Rensselaer County Shows Growth in Sales Tax Revenues in 2020 as State Sees Decline, McLaughlin Notes
Rensselaer County showed a growth in sales tax revenues in 2020, while local sales tax collections across the state declined by 10 percent, according to a new report from the State Comptroller’s Office, County Executive Steve McLaughlin noted.
The report shows the county is continuing a strong performance with sales tax revenues, despite the ongoing pandemic. A number of other counties in the region saw a decline in sales tax revenues during 2020.
Rensselaer County saw strong growth in sales tax in 2019, with the county growing the most in New York based on a report issued by the State Comptroller last week. The county increased by 8.4 percent from 2018 to 2019.
“We are very happy to see Rensselaer County continuing to see solid success with our sales tax revenues. This is good news for taxpayers and residents, along with the local governments who share in these revenues,” said McLaughlin.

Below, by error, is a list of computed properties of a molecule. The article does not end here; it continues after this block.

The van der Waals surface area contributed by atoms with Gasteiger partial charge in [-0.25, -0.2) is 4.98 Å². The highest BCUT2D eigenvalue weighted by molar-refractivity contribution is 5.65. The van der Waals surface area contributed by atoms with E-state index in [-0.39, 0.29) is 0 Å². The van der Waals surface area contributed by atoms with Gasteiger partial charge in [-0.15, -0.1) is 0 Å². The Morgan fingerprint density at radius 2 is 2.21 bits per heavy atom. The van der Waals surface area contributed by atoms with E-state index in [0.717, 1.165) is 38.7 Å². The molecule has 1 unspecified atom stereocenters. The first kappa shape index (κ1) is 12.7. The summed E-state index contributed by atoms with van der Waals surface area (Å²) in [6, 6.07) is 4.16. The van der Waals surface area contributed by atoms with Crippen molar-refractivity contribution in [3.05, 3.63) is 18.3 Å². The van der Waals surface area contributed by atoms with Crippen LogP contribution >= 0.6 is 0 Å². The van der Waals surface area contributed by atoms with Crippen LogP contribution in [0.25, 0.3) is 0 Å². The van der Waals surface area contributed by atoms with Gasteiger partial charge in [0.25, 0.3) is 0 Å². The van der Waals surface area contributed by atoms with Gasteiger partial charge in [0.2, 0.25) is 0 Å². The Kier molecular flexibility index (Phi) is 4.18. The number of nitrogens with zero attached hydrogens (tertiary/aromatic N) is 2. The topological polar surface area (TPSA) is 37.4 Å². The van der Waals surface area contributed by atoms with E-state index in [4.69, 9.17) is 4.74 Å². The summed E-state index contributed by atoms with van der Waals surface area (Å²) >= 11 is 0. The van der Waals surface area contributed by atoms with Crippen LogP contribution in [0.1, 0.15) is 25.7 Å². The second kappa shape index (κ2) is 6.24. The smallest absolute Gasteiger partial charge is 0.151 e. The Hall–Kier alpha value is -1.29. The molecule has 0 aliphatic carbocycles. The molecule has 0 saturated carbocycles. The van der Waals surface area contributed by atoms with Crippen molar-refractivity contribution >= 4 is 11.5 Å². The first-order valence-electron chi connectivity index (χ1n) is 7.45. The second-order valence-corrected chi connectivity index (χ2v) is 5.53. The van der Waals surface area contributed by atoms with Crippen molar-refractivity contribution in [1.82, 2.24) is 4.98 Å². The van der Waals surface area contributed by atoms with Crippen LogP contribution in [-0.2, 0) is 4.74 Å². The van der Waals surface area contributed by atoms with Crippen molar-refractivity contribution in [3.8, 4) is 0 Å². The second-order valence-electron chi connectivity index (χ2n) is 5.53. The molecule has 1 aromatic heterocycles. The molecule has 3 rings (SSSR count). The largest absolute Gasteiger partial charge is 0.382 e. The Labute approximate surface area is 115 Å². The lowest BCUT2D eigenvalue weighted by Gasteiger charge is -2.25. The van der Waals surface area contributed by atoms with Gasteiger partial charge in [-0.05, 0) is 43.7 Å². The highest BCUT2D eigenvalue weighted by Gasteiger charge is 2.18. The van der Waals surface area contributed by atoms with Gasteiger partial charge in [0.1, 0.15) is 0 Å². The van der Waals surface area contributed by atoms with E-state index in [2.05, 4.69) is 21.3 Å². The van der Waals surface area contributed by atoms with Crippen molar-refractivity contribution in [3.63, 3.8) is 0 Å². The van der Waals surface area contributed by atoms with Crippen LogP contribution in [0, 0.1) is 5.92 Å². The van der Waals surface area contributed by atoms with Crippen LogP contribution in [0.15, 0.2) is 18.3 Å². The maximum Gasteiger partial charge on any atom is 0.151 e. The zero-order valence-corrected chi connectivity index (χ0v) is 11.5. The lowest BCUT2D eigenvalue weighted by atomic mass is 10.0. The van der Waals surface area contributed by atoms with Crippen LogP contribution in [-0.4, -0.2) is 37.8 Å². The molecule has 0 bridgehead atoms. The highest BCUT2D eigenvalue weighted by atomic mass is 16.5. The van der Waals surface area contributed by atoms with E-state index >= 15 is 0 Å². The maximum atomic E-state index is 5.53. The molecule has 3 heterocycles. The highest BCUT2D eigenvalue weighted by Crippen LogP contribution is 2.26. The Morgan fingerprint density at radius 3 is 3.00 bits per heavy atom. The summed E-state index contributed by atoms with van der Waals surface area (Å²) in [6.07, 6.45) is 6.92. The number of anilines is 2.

“This shows that more and more shoppers are choosing to make purchases in Rensselaer County. To see this trend of growth continuing during a time of turbulence and frequent shutdowns is also significant,” added McLaughlin.
“We are now slightly higher in 2020 than we were in 2019, which was a record-setting year, according to the figures cited in the State Comptroller’s report. That is very good news,” said McLaughlin.
An expanded retail base in areas of the county, including North Greenbush, East Greenbush and Brunswick, has helped generate growth. More shoppers also had fewer options to travel or spend money out of town during the pandemic. The internet sales tax also was a contributing factor, noted McLaughlin.
McLaughlin did sound a note of caution about sales tax revenues during 2021 and beyond.
“I am very concerned New York State is going to resort to fee increases and new taxes and that will hurt consumer confidence and spending. Bad decisions on the state level will result in reduce revenues and lost economic activity,” said McLaughlin.
“The State Comptroller’s report shows a statewide drop of 10 percent of sales tax revenues across the state. Tax increases and fee hikes will only compound that problem,” added McLaughlin.